The High Court questioned the legality

Photo's: Collected

The High Court questioned the legality of the provision in the law that requires police to take the authorities' permission before arresting government officials on charges relating to their jobs. According to Section 41 of the Government Service Act, 2018, until a court accepts the charges against a civil servant, law enforcers cannot arrest the individual without the approval from the ministry concerned. The HC issued a rule asking authorities concerned of the government to explain in four weeks why Section 41 of the law should not be scrapped.

During hearing on a writ petition, the HC also asked the respondents to show causes as to why they should not be directed to refrain from giving postings to suspended deputy commissioner Sultana Pervin, and suspended executive magistrates Rintu Bikash Chakma and Nazim Uddin, who came to prominence for a midnight raid in the guise of a mobile court at the residence of journalist Ariful Islam Regan in Kurigram last year.

 

Nearly 1,500 cases have been filed under the Digital Security Act in 20 months, according to think tank Centre for Governance Studies (CGS). The CGS, a governance and research platform, in the course of a study funded by the National Endowment for Democracy (NED), tracked and documented the cases filed under the draconian law since January 1, 2020. The findings were shared marking three years of the Act, with its draconian provisions and vague language that can be used to prosecute almost anything appearing on the screens of ubiquitous digital devices.

The law has severely curtailed freedom of expression in Bangladesh, CGS said, adding that journalists and citizens of various walks of society had been victimised. More than 1500 cases were filed under the DSA till September 15, 2021, from the start of the CGS project. The CGS tracked the details of 668 cases and found that the total number of accused in these cases was 1,516. One hundred forty two were journalists, 35 were teachers, 194 politicians and 67 students.

 

Illegal handsets are set to lose network connectivity from October 1 as the government look to curb the menace of duty-dodging while importing mobile phones, which also undercuts the competitiveness of the locally assembled devices. To that end, telecoms regulator BTRC on July 1 installed the National Equipment Identity Register (NEIR), a central database for International Mobile Equipment Identity (IMEI), a unique 15-digit identification or serial number inbuilt in mobile phones.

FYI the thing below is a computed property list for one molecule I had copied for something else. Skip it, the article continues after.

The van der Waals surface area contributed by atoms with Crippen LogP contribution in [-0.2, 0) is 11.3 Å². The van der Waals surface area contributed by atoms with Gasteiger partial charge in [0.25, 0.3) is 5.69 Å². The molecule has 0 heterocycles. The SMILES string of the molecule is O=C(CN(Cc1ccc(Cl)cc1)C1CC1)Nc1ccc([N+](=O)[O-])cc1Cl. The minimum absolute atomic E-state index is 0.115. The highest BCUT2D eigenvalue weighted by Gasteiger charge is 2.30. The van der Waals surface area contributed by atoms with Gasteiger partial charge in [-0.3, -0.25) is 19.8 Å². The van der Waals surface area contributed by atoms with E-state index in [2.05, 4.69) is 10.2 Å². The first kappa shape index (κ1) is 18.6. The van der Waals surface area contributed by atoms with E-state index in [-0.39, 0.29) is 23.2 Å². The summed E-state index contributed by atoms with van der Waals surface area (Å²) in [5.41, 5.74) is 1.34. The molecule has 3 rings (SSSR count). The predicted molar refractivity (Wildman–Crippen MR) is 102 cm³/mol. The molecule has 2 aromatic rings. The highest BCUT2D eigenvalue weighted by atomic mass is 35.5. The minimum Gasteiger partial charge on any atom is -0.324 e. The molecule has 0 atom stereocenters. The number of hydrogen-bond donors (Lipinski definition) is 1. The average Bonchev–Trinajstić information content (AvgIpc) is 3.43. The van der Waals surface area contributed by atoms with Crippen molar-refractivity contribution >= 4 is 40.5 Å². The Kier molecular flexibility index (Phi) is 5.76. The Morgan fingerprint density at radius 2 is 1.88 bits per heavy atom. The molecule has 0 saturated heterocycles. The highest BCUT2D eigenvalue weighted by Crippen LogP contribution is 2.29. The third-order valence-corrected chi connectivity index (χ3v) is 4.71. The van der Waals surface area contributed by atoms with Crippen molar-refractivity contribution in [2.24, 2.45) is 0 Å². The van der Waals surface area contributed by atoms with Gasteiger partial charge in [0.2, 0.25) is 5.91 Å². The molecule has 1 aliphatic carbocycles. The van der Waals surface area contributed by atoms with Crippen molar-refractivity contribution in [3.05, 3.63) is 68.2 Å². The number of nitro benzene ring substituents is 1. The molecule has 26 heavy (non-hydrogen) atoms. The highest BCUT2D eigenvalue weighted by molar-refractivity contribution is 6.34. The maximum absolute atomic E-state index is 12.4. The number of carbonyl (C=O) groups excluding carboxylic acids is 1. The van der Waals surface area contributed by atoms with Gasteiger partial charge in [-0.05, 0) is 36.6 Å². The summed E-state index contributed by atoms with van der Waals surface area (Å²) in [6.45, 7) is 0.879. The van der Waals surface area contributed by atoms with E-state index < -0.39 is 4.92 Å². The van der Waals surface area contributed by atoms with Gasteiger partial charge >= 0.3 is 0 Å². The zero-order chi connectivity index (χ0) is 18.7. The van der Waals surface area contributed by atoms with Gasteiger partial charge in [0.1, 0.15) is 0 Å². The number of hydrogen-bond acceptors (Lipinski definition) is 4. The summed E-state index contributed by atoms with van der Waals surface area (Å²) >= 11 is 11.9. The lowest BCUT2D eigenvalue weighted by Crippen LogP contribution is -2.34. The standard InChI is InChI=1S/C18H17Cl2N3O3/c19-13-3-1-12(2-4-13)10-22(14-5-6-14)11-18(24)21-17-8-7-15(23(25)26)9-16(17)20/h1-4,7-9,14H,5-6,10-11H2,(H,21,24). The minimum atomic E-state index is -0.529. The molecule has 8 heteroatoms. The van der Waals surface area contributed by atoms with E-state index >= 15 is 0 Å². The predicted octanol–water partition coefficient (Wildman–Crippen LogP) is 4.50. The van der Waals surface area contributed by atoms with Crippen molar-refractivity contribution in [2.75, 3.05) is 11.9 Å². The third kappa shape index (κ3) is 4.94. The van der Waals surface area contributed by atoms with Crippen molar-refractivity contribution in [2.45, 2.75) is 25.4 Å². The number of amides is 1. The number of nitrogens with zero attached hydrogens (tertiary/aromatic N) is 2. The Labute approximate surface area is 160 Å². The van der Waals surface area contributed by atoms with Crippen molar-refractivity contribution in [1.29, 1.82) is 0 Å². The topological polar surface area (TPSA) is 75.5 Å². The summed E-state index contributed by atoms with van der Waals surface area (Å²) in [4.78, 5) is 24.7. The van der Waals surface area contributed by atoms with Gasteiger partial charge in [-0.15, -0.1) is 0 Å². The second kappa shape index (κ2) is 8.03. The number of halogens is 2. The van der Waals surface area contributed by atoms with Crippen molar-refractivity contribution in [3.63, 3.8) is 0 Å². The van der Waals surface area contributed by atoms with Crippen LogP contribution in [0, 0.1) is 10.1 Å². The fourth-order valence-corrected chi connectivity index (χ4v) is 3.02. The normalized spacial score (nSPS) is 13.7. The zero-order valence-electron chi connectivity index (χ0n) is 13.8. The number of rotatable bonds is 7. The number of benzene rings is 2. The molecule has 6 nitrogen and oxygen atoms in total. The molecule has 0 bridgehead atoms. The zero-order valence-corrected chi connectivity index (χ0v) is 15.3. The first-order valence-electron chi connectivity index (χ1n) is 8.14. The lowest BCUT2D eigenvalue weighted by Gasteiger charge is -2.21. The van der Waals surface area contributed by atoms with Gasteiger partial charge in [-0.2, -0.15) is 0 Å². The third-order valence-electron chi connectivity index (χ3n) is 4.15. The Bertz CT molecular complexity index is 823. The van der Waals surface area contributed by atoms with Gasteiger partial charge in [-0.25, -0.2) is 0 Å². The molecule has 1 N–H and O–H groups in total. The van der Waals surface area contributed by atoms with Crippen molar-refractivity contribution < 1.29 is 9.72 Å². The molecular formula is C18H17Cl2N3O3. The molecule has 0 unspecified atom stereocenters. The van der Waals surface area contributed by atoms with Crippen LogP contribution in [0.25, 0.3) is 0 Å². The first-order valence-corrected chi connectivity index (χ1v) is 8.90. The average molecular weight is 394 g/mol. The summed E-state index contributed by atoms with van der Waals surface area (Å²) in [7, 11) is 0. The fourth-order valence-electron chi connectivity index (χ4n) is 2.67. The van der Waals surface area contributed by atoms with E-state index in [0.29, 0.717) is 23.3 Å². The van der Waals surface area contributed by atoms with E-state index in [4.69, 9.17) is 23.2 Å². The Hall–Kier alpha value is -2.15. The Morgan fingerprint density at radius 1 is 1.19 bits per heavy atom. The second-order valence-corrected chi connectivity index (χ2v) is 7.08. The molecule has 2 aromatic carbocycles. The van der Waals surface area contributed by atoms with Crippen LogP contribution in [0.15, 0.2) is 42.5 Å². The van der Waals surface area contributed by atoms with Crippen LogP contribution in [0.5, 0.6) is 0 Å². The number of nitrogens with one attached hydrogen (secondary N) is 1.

At present, the import tariff for smartphones amounts to about 57 percent, while for feature phones it is about 35 percent. In preparation for the rollout of the NEIR, the telecom regulator has registered all handsets in use in the local networks until June 30. Between July 1 and September 30, 1.08 crore handsets were activated in Bangladesh, according to BTRC.

 

Multiple injuries were found on the body of college student Mosarat Jahan Munia, who was found dead in a Gulshan flat in April, the High Court said this week, citing from the long-suppressed autopsy report. The bench of Justice Mustafa Zaman Islam and Justice KM Zahid Sarwar said this while hearing a petition for anticipatory bail sought by Bashundhara Group Managing Director Sayem Sobhan Anvir and his wife in a case filed over the rape and murder of Munia. Anvir and Munia were in an on-and-off affair for two years at the time of her death. 

The court struck off Anvir from the petition but granted six weeks anticipatory bail to his wife and moved to hear the next matter pending with the bench. On August 18, a Dhaka court relieved Anvir from an initial charge of abetting the suicide of Munia. On September 6, Munia's elder sister filed a case with Dhaka's 8th Women and Children Repression Prevention Tribunal against eight persons, including Bashundhara Group Chairman Ahmed Akbar Sobhan, and his son Anvir, accusing them of rape and murder.

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